Extensive work days in the city of 15 hours on average and supported by a Driver’s Daily Log Book consisting of Driving/Physically Loading and Unloading 75% of time, Driving /Sitting up to 2 hours, standing up to 6 hours (as noted on February 29, 1996 by the Operation Supervisor) were excessive taking into consideration the physical demands of lifting and moving heavy loads by hand and scheduling did not provide for adequate meals breaks and did not permit adequate personal time to recover from fatigue and to maintain personal exercise and fitness routine.

There was also ample objective medical evidence supporting that my injury was clearly a result of employment as a professional driver.

For that reason, it was particularly difficult to see the company acknowledging in 1998 that back injuries were a recognized high risk for professional drivers while accounting for 63 claims in a 41-month period of their own, and to be an industry leader on the issue and setting an example for other companies to follow. Company Officials had failed to adequately report my work-related injury to the Workers Compensation Board as was required by the Workers Compensation Act and my experience has demonstrated the opposite and bringing into question company mandate/policy and leaderships role.

At the beginning and throughout my medical leave my rights as an injured worker were never explained nor written documentation provided to me by company officials to give a clear understanding of how this process works and while on supervised medical leave my employment being abruptly terminated via telephone on October 18, 1996.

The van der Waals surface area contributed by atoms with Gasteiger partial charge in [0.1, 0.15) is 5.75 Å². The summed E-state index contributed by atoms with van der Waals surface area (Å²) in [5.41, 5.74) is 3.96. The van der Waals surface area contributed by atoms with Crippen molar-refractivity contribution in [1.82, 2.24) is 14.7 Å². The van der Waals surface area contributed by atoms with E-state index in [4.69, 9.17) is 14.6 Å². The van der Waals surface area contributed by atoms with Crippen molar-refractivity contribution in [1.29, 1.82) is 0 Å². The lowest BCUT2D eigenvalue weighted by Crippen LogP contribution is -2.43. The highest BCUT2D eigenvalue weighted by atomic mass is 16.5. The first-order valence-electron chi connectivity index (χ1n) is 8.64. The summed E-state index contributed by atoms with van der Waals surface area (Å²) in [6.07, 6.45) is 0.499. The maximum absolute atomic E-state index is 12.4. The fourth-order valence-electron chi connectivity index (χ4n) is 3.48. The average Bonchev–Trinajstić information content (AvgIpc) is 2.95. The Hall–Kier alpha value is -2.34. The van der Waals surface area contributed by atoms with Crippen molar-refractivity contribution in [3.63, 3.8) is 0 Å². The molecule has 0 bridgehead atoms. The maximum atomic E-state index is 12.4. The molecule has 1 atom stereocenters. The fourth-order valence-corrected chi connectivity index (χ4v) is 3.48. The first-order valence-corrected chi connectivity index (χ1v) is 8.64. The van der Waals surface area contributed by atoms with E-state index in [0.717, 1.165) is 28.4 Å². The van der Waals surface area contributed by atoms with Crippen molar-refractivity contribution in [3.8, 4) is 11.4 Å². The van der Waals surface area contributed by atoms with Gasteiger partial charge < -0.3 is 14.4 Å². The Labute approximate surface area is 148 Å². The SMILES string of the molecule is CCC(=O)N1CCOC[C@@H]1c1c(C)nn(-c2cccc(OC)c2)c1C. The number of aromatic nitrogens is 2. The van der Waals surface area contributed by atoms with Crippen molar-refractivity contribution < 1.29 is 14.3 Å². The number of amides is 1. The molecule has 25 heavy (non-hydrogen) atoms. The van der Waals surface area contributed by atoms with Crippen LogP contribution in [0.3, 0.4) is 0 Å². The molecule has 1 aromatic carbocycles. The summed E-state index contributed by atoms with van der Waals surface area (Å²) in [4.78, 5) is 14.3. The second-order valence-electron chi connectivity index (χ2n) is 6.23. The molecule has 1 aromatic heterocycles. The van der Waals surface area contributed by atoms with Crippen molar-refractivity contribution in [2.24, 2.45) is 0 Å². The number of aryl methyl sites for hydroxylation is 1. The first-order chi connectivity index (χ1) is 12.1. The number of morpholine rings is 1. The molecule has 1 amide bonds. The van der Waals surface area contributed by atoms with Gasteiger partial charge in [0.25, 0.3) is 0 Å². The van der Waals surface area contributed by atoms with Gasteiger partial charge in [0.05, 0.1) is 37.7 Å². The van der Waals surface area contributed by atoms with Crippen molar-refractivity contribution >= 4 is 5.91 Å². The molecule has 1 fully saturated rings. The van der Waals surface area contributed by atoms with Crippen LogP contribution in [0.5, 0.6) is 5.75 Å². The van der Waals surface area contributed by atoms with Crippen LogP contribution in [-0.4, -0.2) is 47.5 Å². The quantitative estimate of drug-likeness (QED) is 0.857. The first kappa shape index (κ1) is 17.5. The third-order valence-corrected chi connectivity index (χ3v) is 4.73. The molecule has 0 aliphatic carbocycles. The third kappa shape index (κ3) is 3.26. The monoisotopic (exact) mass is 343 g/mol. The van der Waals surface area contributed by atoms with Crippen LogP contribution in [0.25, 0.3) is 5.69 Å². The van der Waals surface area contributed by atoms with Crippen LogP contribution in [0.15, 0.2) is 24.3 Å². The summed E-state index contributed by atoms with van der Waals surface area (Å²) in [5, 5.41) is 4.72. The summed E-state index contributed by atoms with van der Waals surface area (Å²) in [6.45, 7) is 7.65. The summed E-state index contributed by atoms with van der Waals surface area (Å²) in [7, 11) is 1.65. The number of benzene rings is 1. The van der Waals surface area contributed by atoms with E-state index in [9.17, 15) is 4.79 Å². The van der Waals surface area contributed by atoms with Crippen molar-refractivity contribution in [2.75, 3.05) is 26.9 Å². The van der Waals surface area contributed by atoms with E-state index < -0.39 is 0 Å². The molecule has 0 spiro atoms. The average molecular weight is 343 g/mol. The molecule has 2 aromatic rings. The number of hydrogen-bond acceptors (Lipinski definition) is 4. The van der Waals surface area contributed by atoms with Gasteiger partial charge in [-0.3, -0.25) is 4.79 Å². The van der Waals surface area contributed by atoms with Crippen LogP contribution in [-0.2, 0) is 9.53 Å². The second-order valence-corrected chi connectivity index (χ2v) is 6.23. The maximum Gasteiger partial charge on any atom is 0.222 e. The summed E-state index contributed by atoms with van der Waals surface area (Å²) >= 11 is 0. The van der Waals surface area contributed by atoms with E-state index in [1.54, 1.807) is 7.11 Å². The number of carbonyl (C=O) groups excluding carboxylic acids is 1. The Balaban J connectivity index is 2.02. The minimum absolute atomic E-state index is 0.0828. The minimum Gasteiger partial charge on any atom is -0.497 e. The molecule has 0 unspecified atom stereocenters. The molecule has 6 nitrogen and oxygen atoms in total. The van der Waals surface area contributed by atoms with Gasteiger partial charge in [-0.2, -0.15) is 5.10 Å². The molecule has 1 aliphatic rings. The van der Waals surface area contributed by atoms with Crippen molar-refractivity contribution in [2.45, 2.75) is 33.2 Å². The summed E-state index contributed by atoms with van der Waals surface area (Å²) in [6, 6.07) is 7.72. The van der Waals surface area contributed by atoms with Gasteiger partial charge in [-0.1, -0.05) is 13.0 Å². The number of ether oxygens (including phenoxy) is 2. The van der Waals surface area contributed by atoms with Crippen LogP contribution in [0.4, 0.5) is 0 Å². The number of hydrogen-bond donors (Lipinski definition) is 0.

Instead of support and encouragement, I encountered obstacles, ridicule and undermining my intelligence to the extent that I was no longer made to feel welcomed within this organization as a team member.

This had a negative impact on my personal life, and made the work-related injury more difficult to deal with. I believe that individuals in the Human Resources and Safety departments failed to adequately report my work-related injury to the Workers Compensation Board as was required by the Workers Compensation Act. Despite maintaining regular contact with company officials, I was told that company officials had a hard time getting in touch with me clearly this was not true.

I believe that this company failed in their responsibility as an employer to protect my best interests in the process. I was told at the beginning by company officials’ that the long-term disability policy that I was placed on would provide me with comparable benefits as WCB, but that was clearly not accurate.

For example:     

  • It does not cover 90 percent of net earnings including overtime;
  • Benefits were not indexed for inflation. Each year I receive less in real money. I was living below the poverty line;
  • I have not received any effective treatment nor retraining;
  • There is no coverage for permanent partial disability benefits;